A Lexicon Theory of Tarot Origin
by Mark Filipas
The Tarot first appeared in northern Italy, during the birth of Europe’s cultural revolution. Those original decks were probably designed between 1420 and 1440, although the earliest extant cards date from later in the 1400s.
This Italian game eventually made its way throughout Europe, and countries such as France, Spain, and Germany soon became major cardmaking centers themselves. This spread and popularity resulted in a variety of different Tarot decks. But because there are few surviving early decks, and because the cards themselves were neither named nor numbered until several decades after their invention, it is uncertain which pattern represents the original sequence of allegories.
The Marseilles pattern—so named because it characterizes the decks traditionally produced in Marseilles, France—is only one of several early variations. Nonetheless, it represents one candidate for the earliest sequence of trumps, and many of its images echo the earliest designs from the 1400s. Its pattern can be traced back at least to the 1660s with the Tarot by Jean Noblet, and to 1672 with the Tarot of Francois Chosson. Other well-known examples of this pattern are the 1748 Tarot by Grimaud and the 1760 Tarot by Nicolas Conver.
Since these creators left no manual for their decks, we must look for explanatory clues in the details of the designs themselves. We can also look at the cultural context in which these cards first appeared. Yet while the designs show a variety of influences—such as social hierarchy, the Virtues, Biblical and classical allusions, astrology, and perhaps even alchemy—these do not adequately explain why the Tarot’s early designers settled upon this specific set of designs, or why they arranged the designs in this particular sequence.
Did the Hebrew alphabet influence the early Tarot’s design?
This question has been hotly debated now for more than a century. At one end of the spectrum are those who argue that the letters were fundamentally associated with the trumps from the beginning. At the other end are those who argue that there is no evidence to conclude any link between the early Tarot and the Hebrew alphabet.
This site introduces new research showing a demonstrable correspondence between the Hebrew letters and the Marseilles Tarot. That correspondence lies within the medieval Hebrew lexicon, which contains an alphabetical sequence of words corresponding to the 22 allegorical subjects. Each trump, in effect, illustrates one Hebrew letter in much the same way as a child’s English primer echoes “A is for apple” and “B is for a boy”. Not only can the allegorical subjects be found in alphabetical sequence, but virtually every item on each trump can be found with the same initial letter, suggesting the Tarot of Marseilles to be a “visual abecedarium” of the Hebrew alphabet.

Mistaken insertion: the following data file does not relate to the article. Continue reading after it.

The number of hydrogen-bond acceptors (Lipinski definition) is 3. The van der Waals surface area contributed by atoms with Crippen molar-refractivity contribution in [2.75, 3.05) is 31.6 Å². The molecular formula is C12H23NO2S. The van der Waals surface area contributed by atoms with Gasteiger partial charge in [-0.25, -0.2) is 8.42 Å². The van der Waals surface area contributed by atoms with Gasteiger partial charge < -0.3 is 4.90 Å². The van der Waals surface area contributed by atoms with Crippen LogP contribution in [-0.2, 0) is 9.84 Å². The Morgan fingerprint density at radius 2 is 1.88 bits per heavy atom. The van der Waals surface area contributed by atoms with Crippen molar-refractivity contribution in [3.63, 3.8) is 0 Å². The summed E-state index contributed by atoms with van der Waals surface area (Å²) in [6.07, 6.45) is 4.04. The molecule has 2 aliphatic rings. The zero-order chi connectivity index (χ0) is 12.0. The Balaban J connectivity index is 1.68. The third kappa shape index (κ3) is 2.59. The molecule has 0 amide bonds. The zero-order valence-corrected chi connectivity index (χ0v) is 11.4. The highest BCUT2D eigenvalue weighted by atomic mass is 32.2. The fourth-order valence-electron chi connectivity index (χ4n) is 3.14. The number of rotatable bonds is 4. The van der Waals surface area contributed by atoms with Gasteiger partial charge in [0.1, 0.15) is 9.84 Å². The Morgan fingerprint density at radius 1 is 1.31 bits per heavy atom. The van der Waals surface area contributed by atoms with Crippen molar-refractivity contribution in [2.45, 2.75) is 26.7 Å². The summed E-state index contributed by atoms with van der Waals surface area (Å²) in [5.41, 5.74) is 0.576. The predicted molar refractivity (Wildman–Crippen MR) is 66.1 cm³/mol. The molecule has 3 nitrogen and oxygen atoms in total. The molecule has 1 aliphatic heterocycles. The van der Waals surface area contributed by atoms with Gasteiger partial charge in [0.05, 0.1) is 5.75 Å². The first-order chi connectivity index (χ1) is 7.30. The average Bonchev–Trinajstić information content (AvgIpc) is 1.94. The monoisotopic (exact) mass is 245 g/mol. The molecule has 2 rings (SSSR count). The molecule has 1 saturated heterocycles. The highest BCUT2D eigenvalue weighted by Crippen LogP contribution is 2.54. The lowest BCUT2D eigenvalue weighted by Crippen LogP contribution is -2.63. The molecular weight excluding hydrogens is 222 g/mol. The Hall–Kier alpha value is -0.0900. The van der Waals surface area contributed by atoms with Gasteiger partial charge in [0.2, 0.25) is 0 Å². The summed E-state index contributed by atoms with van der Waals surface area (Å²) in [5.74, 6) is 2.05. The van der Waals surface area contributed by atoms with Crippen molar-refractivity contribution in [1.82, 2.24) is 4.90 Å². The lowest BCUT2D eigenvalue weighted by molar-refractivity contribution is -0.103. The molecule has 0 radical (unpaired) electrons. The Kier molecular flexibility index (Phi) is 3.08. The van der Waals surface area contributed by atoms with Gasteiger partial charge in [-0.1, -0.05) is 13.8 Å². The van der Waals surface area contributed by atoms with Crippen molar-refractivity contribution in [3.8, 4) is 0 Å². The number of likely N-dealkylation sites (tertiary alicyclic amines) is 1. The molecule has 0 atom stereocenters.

These correspondences can only fully be found in the lexicon as it existed at the time of the early Tarot, such as is represented by Jastrow’s Dictionary of the Targumim, Talmud Balbi, Yerushalmi, and Midrashic Literature, and Grossman’s Compendious Hebrew–English Dictionary. These findings are further restricted to an analysis of only two patterns, the Marseilles Tarot (as typified by decks such as the Conver) and the Tarocchino Milanese (designed by Carlo Dellarocca).
This theory follows the current historical consensus that the trumps were first created in Northern Italy during the first half of the 15th century and that its designs incorporated allegories that were popular at that time. It does not posit that the Tarot was designed with kabbalistic intentions, nor does it suggest that the creators of such designs would have had to have been Jewish. What this theory does show is that a singular correspondence exists between trumps and lexicon; that the many alphabetic pursuits existing at the time and place of the early designs must be examined as potential influences; that both the Marseilles and Dellarocca patterns may have been intentionally designed as a Hebrew alphabetical sequence. These and other issues will be examined more closely in the following pages.
the primary linguistic parallels